Shares of Robinhood Markets rose more than 12% on Wednesday, a day after the commission-free brokerage firm announced job cuts and posted a smaller-than-expected quarterly loss in an earnings announcement a day earlier. provided that.
The Menlo Park, Calif.-based company saw revenue plummet 44% in the second quarter ended June 30 as trading volumes declined from last year’s blistering pace when retail investors used its application to inject money into so-called “meme stocks”.
However, investors took note of Robinhood’s announcement via a blog post that it would begin another round of layoffs affecting 780 employees, in addition to the 9% of full-time staff laid off earlier this year, and change its organizational structure to drive greater cost discipline.
“We believe these cost cuts will likely drive the company to near-term profitability and could drive stocks higher,” Goldman Sachs analysts wrote in a note.
Fintech stocks, including Robinhood, felt the brunt of a broader market decline as a risky environment coupled with higher funding costs and slow e-commerce growth led traders to pull out of high-growth technologies so far this year.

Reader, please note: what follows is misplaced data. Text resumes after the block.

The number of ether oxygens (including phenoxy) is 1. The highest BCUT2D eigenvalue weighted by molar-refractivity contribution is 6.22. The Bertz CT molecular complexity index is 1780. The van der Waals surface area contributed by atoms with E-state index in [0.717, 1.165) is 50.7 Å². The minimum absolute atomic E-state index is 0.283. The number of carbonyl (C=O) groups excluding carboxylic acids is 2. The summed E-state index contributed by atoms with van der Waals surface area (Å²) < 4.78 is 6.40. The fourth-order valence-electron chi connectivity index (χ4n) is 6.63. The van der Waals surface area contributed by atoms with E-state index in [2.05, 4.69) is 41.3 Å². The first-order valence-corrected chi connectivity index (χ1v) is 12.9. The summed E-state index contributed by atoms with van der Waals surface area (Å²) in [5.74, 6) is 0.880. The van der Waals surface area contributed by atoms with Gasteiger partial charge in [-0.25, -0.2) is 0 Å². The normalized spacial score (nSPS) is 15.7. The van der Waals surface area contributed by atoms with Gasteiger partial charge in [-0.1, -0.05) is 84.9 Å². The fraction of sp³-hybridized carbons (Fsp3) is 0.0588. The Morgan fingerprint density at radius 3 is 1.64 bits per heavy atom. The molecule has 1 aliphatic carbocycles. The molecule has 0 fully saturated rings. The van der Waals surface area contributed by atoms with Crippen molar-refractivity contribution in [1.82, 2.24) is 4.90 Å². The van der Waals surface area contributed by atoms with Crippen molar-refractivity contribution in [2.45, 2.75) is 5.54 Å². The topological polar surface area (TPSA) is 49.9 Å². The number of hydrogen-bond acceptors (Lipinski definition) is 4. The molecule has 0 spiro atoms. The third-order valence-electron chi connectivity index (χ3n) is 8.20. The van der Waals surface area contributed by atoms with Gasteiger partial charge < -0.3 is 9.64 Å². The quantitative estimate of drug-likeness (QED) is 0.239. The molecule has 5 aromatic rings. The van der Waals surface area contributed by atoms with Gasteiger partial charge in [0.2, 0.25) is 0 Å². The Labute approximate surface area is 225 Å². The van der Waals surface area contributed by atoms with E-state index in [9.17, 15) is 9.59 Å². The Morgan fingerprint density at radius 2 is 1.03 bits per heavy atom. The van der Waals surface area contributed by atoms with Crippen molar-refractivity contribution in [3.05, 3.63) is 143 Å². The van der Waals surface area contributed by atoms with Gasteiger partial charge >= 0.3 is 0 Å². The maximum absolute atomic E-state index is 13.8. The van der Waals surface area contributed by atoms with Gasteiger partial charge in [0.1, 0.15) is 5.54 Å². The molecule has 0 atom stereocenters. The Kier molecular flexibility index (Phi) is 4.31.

Shares of Robinhood, which sold for $38 a share when it went public last year, have fallen more than 70% since the company debuted on the Nasdaq.
Like other high-growth tech companies, Robinhood has yet to make a profit since its market debut, although some analysts viewed Tuesday’s announcement as a positive sign that the company is on a trajectory. ascending.
“We believe that once the market digests the ‘shock’ of the scale of the layoff, investors will focus on the fundamentals and the path to profitability,” Mizuho analysts said in a research note on Tuesday. .
Robinhood is one of several fintech startups that began shedding jobs ahead of an expected recession, along with crypto exchange Coinbase Global, buy-it-now firm Klarna and NFT platform OpenSea.